Teachers can sign up online
Eric Nelson is back, and his game is ready to play.
Last November the Forest Lake Times profiled the North Lakes Academy teacher and his plan to engage high school students in world affairs.
In Fantasy Geopolitics, students draft teams of countries and then earn points every time their countries are named in the news.
Nelson attended a Startup Weekend event in Chicago, where he presented his idea to developers. Then he spent three weeks in New Orleans at a 4.0 Schools Launch program, bringing teachers and entrepreneurs together. His assumptions were questioned in New Orleans.
“If I said it works,” Nelson said, “they asked, ‘How does it work? Why?’”
He also found new ideas about how to use the game.
“It’s best if we let teachers use it however they want,” he explained. In addition to teaching geography, teachers might use the game in a world war history course, a foreign policy unit, or a seminar for middle schoolers, he said.
The game now is fully automated: Counting and scoring are done online, freeing teachers from clerical work. Nelson teamed up with two software developers from Madison, Wis., whom he met through a college friend.
Classrooms in New Orleans, Wisconsin and Minnesota have tested the game.
Now he’s back in the classroom, Fantasy Geopolitics has a new website, and the game is online. Just in time for the 2014 Winter Olympics, Feb. 7 to Feb. 23, teachers anywhere can set up a game of Fantasy Geopolitics for their students.
On Kickstarter, the world’s largest crowd-funding platform, backers make donations to help fund creative projects. For the next month, anyone can visit the site and make a donation. If you contribute $5, you get a button, and $25 is good for a T-shirt. For $50, teachers can organize leagues in all their classes. For $100, anyone can organize a league. Kickstarter receives a 3 percent fee for credit card processing.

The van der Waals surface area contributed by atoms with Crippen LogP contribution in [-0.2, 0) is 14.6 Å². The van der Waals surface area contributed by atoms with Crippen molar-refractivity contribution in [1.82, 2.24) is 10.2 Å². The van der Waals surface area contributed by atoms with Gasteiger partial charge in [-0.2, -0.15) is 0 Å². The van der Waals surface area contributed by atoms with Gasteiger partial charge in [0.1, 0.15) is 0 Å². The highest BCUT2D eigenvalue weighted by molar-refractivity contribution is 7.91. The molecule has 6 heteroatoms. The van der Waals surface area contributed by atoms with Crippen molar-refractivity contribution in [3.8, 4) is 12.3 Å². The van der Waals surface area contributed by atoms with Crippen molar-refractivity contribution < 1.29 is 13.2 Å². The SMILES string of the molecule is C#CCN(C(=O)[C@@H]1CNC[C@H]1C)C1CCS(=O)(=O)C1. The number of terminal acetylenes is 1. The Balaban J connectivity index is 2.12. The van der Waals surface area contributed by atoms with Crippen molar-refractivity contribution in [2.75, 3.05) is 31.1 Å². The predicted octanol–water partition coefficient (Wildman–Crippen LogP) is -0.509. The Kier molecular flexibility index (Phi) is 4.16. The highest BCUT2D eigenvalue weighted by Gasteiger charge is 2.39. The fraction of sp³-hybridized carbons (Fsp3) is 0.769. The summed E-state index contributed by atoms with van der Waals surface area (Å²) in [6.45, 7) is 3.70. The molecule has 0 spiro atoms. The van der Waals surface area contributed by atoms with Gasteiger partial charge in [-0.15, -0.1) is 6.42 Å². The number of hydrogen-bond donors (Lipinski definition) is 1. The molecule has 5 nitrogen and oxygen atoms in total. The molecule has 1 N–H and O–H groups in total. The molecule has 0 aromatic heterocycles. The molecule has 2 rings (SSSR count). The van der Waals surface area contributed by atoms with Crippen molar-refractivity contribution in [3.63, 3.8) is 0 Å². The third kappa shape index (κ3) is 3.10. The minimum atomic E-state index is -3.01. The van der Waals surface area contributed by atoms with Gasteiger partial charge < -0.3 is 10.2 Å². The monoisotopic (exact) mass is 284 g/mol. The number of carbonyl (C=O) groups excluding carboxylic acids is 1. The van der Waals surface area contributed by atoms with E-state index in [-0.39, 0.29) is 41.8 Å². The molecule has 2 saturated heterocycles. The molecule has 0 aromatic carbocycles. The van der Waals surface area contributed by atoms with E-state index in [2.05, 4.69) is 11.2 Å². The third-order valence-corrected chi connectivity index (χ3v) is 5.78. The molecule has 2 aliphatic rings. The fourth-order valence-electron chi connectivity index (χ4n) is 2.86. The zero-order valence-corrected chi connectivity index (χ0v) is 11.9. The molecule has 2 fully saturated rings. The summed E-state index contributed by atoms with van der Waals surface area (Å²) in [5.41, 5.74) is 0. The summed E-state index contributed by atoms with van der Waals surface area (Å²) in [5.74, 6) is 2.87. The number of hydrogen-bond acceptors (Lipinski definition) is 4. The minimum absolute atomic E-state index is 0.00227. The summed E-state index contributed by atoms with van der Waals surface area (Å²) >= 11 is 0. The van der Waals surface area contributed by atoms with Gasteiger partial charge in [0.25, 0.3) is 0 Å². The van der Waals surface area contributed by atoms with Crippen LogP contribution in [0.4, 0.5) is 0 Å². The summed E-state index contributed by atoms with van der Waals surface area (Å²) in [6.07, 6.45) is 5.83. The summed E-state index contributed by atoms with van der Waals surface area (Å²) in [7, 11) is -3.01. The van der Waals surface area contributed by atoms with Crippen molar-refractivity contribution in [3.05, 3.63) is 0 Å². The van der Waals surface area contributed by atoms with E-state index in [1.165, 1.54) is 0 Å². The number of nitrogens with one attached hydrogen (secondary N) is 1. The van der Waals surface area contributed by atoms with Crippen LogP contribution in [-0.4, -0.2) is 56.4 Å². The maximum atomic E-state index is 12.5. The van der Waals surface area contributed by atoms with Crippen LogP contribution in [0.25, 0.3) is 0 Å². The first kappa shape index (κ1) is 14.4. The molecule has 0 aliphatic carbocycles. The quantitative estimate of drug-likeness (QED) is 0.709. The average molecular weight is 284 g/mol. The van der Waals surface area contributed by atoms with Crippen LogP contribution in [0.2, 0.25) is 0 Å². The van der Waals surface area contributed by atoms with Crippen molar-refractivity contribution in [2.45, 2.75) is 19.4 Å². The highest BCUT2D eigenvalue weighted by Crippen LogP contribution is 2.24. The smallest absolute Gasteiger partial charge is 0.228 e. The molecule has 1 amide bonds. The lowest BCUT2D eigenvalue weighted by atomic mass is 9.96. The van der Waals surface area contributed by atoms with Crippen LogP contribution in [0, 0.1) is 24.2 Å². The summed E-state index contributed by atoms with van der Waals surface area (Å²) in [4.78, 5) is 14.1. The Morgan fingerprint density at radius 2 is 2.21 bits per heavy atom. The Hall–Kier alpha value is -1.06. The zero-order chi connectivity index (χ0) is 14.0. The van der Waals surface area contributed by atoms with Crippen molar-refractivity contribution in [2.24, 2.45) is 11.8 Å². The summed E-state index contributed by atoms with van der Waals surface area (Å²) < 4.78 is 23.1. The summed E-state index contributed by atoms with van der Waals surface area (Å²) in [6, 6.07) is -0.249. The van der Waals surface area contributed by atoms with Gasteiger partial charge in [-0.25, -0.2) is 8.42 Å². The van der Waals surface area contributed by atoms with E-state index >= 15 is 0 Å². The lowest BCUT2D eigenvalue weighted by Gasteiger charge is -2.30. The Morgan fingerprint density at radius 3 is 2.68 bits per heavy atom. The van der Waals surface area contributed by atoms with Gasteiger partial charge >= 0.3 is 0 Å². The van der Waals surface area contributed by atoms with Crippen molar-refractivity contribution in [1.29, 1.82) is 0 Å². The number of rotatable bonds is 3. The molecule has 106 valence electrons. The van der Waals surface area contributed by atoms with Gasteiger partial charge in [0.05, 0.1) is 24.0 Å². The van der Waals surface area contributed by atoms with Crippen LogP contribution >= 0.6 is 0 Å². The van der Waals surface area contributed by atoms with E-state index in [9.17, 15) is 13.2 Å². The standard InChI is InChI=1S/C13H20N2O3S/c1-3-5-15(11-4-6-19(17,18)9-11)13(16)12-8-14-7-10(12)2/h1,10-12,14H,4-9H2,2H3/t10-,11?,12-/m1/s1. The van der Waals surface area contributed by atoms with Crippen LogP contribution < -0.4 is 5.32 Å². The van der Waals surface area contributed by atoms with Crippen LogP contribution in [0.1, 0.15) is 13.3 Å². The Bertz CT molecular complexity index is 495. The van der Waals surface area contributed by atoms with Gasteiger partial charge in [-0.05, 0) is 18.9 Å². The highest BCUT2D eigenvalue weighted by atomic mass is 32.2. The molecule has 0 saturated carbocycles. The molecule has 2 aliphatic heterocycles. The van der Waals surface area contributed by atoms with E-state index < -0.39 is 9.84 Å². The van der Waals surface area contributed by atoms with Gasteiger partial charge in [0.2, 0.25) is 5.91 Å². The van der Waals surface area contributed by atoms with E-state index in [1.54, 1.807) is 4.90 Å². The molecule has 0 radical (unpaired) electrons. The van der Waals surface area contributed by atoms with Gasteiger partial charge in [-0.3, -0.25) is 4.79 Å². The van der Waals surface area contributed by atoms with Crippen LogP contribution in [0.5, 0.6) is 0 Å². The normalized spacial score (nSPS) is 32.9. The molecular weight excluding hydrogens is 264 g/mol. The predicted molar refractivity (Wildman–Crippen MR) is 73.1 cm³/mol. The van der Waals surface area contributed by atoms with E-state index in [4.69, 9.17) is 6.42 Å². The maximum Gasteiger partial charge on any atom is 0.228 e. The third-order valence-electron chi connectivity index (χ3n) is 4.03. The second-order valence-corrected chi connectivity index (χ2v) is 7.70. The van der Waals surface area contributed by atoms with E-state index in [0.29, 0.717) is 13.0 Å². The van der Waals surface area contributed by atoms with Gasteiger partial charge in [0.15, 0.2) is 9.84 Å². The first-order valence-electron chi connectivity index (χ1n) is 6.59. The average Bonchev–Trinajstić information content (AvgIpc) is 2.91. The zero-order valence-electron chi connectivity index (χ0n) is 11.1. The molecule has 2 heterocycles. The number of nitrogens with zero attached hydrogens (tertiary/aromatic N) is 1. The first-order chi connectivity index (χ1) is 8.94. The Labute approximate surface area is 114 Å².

The 30-day Kickstarter campaign began at 5 a.m. on Thursday, Jan. 16. By 3 p.m. Fantasy Geopolitics had raised $906 from 14 backers.
If you’d like to check it out, go to www.fantasygeopolitics.com and click on “LET’S PLAY.”
The map shows which countries are trending in the news every day. The news sources is the New York Times, which offers “open APIs,” meaning the data are open to outside users.
Teachers sign in to create leagues and get results daily.
Scoring is one point per mention in the news, but teachers can structure the game however they want. For example, during the Olympics, a sport like curling could be used to frame “the fantasy geopolitics of curling.”
During testing, Nelson said, one teacher did a study of continents, drafting teams for each continent.
As in Fantasy Football, it’s important to choose teams (countries) with care.
“China is averaging 30 a day,” Nelson said. “Whoever gets China has an almost unfair advantage.”
“I’m hoping everyone who thinks this is a good idea and wants to test it with their second semester classes will go through Kickstarter,” Nelson said. Fantasy Geopolitics is also on Facebook, and people tweet each other about it on Twitter.
Nelson is not sure what will happen after the 30 days ends on Feb. 15. Fantasy Geopolitics might become a nonprofit, or schools could purchase the curriculum as linked resources. Fantasy Geopolitics could someday be a for-profit venture.
“I don’t know yet,” Nelson said. “I’m more concerned about making a difference than making a profit.”